Nearly 900 firefighters backed up by nine water- and retardant-dropping aircraft were battling the 36,366-acre Bobcat Fire Monday, working to protect communities in the foothills of the San Gabriel Mountains, including Arcadia and Sierra Madre where some residents were evacuated as flames burned downhill toward their homes.

With the fire only 6% contained, residents of Monrovia, Bradbury, Altadena, Duarte, Pasadena and other San Gabriel Valley areas were also advised to be ready to evacuate if flames spread their way.

An evacuation order was also issued for Camp Williams in the San Gabriel Mountains in Azusa. The property includes a campground, mobile home park, cafe and general store on the East Fork of the San Gabriel River

The Bobcat Fire erupted on Sept. 6 near the Cogswell Dam and West Fork Day Use area northeast of Mount Wilson and within the Angeles National Forest. The cause remains under investigation. The fire’s size was listed at 36,366 acres on Monday, up from 33,312 acres on Sunday.

“Crews today will be focused on protecting foothills communities and Mt. Wilson. To the north it stayed south of Highway 2 and west of 39,” according to an Angeles National Forest statement released Monday morning.

Sierra Madre and Arcadia residents in an area north of Elkins Avenue and east of Santa Anita Avenue were ordered to evacuate on Sunday. The area includes parts of both cities.

Sierra Madre police said a total of 32 homes were affected by the evacuation order in their city, where the City Council unanimously approved a declaration of a state of emergency on Sunday.

Fire officials will hold a virtual public meeting via Zoom at 6:30 Monday evening to provide updates and answer residents’ questions so they don’t have to risk COVID-19 exposure in a large gathering. It can be accessed at usfs.zoomgov.com/J/1609926478.

A Red Cross evacuation center was established at the Santa Anita racetrack at 285 W. Huntington Drive. Residents were advised to enter through Gate 5. More information about the center is available at 1-800-RED-CROSS (733-2767).

The number of homes affected by the evacuation order in Arcadia was not immediately known. Multiple strike teams of firefighters were positioned through the north end of the city and will continuously patrol and watch the wildland-urban interface, according to city officials, who also noted the Arcadia Police Department is providing security in the evacuated areas.

Los Angeles County Supervisor Kathryn Barger said she has signed a proclamation declaring a local emergency in the county because of the fire and requested a state proclamation. The proclamation will be subject to a ratification vote at the Board of Supervisors regular meeting on Tuesday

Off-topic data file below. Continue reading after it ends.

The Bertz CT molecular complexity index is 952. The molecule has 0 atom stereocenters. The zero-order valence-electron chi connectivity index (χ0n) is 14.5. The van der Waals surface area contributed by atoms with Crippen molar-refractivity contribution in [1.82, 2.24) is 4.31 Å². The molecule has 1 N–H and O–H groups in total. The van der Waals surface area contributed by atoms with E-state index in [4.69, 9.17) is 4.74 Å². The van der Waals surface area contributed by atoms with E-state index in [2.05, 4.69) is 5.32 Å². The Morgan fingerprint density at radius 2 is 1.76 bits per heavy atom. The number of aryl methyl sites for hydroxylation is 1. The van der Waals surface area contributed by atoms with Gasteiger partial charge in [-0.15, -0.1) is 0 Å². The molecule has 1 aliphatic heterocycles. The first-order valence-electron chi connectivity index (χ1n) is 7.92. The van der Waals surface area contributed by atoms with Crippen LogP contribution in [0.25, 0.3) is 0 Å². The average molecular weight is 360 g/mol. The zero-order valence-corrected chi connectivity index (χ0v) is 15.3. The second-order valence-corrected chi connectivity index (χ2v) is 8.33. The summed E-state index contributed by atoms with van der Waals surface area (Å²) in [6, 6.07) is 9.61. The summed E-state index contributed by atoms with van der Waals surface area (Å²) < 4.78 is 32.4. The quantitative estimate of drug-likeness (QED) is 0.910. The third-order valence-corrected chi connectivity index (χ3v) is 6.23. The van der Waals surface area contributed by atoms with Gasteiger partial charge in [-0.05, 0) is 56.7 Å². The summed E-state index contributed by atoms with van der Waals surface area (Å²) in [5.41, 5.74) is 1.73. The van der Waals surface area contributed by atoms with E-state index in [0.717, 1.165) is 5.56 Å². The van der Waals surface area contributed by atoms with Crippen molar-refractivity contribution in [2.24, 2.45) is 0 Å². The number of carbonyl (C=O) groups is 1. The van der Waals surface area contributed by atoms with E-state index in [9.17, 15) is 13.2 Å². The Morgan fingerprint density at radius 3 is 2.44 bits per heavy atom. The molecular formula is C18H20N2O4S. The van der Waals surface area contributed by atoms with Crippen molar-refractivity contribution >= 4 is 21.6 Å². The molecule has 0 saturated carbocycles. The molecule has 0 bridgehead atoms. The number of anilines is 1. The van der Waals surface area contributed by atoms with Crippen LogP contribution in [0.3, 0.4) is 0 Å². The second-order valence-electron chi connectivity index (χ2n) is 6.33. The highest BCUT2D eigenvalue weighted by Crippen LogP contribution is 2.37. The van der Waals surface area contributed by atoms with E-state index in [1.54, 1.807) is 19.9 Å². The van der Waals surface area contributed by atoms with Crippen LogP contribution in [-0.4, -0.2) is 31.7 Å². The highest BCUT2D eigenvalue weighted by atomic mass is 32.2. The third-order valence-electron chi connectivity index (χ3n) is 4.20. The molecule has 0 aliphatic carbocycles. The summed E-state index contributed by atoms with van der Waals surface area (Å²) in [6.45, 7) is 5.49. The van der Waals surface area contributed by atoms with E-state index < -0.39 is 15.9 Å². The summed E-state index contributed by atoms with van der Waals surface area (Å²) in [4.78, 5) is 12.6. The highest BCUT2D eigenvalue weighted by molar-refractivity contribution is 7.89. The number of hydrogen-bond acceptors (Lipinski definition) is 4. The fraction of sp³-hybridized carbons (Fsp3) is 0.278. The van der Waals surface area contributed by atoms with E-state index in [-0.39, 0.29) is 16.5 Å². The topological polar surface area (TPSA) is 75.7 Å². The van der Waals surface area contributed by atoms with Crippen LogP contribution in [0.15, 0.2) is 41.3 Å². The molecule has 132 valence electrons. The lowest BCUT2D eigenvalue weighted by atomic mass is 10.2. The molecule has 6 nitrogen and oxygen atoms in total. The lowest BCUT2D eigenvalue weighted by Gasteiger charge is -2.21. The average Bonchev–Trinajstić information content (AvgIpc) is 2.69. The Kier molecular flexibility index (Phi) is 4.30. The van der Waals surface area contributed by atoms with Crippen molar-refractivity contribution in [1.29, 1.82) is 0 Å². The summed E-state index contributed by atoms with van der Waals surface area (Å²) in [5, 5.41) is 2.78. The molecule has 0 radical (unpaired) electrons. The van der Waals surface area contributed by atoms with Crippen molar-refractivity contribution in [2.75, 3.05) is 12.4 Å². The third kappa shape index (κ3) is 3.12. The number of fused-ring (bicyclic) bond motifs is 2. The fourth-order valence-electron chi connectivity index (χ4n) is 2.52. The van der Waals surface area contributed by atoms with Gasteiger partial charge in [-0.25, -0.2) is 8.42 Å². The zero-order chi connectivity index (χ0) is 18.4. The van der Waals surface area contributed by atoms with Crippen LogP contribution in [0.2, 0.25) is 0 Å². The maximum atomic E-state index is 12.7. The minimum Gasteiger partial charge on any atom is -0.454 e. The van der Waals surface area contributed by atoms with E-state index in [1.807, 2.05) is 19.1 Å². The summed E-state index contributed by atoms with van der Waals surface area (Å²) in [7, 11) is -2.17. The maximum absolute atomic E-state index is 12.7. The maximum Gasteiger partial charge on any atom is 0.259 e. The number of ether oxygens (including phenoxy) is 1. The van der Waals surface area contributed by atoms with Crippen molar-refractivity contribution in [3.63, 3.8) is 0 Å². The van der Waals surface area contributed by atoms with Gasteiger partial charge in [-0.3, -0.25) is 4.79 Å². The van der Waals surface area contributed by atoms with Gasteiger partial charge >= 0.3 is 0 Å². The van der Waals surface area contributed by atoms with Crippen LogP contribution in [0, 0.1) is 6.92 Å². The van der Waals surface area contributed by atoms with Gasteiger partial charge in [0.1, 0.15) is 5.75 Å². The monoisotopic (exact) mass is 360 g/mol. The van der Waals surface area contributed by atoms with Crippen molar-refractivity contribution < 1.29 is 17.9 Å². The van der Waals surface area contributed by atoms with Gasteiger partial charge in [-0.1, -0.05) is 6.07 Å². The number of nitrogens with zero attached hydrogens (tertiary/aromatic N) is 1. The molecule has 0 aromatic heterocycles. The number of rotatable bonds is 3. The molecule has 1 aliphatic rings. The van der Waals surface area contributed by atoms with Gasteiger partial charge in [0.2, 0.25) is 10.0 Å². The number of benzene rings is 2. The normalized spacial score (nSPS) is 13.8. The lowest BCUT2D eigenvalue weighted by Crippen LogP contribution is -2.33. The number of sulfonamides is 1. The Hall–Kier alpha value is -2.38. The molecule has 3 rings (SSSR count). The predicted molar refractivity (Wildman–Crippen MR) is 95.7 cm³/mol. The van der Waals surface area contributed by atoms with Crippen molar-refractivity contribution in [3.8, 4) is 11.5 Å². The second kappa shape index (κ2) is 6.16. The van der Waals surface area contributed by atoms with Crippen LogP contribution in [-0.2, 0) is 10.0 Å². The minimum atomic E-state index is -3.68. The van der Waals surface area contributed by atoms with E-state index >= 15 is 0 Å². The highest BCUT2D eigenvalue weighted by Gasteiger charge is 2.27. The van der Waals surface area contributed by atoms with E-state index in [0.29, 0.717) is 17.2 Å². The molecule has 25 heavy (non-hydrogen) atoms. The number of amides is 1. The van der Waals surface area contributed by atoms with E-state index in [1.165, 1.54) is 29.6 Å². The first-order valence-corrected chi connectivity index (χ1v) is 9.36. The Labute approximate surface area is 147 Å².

Full containment of the fire, which will be achieved by way of cleared vegetation, was not estimated until Oct. 30, according to the U.S. Forest Service. Officials had earlier estimated full containment by Oct. 15 but revised that date on Sunday.

Pasadena officials urged residents to be ready to leave at a moment’s notice, while officials from multiple foothill communities reminded residents that it is illegal to fly drones over the fire area.

The Pasadena Humane Society said animal control workers would be stationed at the Red Cross evacuation zone to assist with the transport of displaced pets back to the Pasadena Humane shelter.

Over the weekend, the blaze burned downhill toward Monrovia and north toward State Route 2 in the Buckhorn Area, with “significant” western growth toward Mt. Wilson, Angeles National Forest officials reported.

Firefighters were being aided by five helicopters and four fixed-wing aircraft. Video released by the Forest Service showed the Angeles National Forest’s Bell Super 205A1++ helicopter performing night time water drops on the fire on Sunday. Additionally, firefighters were setting strategic fires to help clear vegetation on the southern end of the blaze in the Santa Anita Canyon area near Chantry Flat.

The abnormally dry vegetation has been fueling the blaze, leading to extreme fire behavior and rapid rates of spread.

Angeles Crest Highway 2 was closed from Upper Big Tujunga Canyon Road to Big Pines, Highway 39 was closed at Old San Gabriel Canyon Road, and Glendora Ridge Road, Glendora Mountain Road, and Mount Wilson Road were closed, as well.

A smoke advisory was extended through Monday in most of Los Angeles County and parts of Orange, Riverside and San Bernardino counties, as the fire spews smoke and ash into the atmosphere, creating extremely unhealthy conditions.

The Los Angeles Zoo was closed through Monday due to the unhealthy air. Zoo officials said they hope to reopen on Tuesday, but “will continue to monitor air quality advisories issued by the South Coast Air Quality Management District and adhere to air quality safety guidance for safely reopening.”

They added that staff was closely monitoring the animals that reside in outdoor habitats, but based on past fire events in the Los Angeles area, they did not anticipate any air quality issues to affect the zoo’s residents.

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